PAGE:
As new laws which limit the time asylum seekers have to claim state benefits are challenged in the High Court, BBC News speaks to one of those affected.
The 21-year-old Iranian, who called himself 'Arash' to protect his family's identity, was shocked by his treatment in the UK.
After 10 days travelling across Europe in the back of a lorry Arash arrived in England last week.
He said that he applied for asylum soon after entering the UK, but has since been sleeping rough and left without assistance.
"When we arrived actually we applied for asylum in a police station, but they told us we had to go to a central office - 'from there you can apply for asylum and they will give you everything'," Arash explained.
"When I arrived there I applied for asylum and had a paper from police that I went to police station and asked for asylum.
"But they didn't accept that paper either."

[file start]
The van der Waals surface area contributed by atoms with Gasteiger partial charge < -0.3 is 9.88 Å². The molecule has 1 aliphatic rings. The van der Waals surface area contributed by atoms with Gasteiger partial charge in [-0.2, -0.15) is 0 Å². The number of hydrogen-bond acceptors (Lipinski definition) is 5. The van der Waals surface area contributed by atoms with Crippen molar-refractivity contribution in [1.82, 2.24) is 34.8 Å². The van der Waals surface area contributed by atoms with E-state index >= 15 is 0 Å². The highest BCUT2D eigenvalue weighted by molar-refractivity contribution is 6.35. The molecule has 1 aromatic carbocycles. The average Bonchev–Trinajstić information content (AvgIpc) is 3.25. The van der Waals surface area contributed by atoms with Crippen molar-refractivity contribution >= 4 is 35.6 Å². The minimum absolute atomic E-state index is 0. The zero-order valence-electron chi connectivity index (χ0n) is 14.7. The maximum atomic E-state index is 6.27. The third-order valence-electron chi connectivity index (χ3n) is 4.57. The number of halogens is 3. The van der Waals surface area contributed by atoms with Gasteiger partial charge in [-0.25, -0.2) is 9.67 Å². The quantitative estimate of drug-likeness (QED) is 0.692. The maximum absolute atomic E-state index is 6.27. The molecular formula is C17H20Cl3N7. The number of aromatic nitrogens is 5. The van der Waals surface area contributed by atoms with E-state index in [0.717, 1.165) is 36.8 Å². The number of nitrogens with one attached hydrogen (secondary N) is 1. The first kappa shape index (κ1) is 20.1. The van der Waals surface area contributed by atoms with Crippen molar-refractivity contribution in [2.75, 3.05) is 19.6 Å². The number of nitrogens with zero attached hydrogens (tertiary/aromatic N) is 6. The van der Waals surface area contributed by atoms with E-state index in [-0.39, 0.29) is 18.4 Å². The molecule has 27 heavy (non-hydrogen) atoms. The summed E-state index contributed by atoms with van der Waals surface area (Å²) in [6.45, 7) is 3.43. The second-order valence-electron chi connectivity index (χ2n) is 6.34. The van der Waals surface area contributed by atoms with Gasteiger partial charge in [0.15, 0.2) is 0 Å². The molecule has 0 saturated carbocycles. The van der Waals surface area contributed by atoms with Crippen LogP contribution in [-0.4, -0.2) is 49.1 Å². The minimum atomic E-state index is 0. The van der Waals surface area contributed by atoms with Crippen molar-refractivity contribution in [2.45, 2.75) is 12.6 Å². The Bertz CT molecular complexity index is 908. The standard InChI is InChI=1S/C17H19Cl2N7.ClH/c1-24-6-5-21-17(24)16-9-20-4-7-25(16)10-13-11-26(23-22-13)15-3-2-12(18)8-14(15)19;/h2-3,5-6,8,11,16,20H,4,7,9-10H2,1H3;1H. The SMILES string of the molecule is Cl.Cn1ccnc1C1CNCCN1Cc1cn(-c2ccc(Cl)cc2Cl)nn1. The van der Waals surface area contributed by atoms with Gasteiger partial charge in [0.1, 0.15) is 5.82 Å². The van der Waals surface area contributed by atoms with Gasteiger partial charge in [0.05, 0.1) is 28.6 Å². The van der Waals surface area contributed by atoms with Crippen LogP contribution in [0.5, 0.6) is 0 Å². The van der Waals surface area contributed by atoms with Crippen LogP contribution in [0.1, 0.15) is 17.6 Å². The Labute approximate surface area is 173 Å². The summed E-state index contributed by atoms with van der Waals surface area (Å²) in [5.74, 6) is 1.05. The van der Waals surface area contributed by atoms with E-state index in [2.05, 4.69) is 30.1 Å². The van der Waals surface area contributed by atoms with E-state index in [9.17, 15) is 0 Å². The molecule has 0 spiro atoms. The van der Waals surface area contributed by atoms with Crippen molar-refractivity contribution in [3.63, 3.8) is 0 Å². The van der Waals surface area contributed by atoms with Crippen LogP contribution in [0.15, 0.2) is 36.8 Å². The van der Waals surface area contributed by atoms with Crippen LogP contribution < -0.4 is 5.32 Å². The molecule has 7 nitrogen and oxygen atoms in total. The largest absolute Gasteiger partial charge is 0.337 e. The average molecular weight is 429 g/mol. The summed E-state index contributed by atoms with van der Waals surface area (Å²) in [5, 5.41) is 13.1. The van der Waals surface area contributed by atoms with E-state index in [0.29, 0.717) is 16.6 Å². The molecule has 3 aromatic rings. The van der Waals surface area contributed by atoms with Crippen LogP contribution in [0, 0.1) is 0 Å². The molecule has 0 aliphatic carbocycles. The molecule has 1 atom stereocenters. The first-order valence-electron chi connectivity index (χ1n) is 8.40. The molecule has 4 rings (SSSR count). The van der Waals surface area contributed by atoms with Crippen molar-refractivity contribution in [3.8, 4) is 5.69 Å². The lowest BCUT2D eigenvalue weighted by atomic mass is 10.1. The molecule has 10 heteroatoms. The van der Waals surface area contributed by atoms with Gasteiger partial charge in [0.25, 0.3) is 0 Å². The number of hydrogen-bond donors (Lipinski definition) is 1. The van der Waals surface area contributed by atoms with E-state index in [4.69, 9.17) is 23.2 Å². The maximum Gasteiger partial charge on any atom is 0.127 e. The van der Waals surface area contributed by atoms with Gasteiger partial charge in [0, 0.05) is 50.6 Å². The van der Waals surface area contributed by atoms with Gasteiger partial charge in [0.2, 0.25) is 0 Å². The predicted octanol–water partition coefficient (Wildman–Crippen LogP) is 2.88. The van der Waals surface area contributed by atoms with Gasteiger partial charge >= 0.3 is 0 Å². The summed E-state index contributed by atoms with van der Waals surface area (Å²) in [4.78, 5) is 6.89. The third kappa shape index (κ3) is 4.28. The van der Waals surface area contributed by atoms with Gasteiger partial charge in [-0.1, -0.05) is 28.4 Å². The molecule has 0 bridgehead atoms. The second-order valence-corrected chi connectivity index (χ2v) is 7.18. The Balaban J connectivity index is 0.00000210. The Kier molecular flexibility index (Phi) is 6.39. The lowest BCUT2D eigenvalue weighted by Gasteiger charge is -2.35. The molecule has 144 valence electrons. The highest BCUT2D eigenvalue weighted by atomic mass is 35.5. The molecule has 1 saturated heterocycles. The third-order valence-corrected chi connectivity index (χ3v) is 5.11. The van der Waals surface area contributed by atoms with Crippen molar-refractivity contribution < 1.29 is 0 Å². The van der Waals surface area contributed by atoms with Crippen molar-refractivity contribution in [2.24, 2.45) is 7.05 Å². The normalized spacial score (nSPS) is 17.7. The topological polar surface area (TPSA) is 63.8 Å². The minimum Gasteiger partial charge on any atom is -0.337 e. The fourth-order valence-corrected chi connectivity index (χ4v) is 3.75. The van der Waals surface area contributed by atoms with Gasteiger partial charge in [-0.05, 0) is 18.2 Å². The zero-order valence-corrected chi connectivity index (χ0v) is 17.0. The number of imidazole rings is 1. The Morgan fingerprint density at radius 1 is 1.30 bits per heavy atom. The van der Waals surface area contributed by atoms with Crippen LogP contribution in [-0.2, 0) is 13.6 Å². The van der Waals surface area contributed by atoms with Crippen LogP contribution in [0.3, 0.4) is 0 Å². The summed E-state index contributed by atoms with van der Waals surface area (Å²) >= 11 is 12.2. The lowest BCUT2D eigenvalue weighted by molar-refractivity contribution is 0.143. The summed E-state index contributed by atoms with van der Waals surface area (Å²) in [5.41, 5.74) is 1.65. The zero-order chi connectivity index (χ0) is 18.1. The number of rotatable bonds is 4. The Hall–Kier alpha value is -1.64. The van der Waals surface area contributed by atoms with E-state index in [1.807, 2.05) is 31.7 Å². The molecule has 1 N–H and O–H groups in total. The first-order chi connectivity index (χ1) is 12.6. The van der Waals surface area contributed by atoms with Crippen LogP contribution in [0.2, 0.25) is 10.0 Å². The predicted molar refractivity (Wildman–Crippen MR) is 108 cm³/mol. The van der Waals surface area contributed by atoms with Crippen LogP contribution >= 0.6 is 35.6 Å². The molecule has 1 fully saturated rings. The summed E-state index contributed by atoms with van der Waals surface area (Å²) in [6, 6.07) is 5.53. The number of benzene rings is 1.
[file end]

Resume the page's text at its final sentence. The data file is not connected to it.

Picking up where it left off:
Arash said that he was told the law had changed on 8 January and that he was not entitled to accommodation or money for food.
"They just asked us to leave their office," he said.
"We didn't really know what to do, we couldn't go anywhere, we couldn't get any benefit, we couldn't get any shelter.
"So, we were homeless and we slept rough."
'Leave the building'
Arash said that he does not know what will happen to him in the weeks and months to come and that he was still sleeping rough.
He was disappointed by the lack of support and said that it was not what he expected when he left Iran.
"We still don't know what will happen to us and we hope something will be done for us," he said.
"I was expecting that the British Government would give me accommodation, somewhere to live, while I am applying for my asylum and while I am waiting for the decision.
"I didn't think they were going to tell me to leave the building and sleep in the street."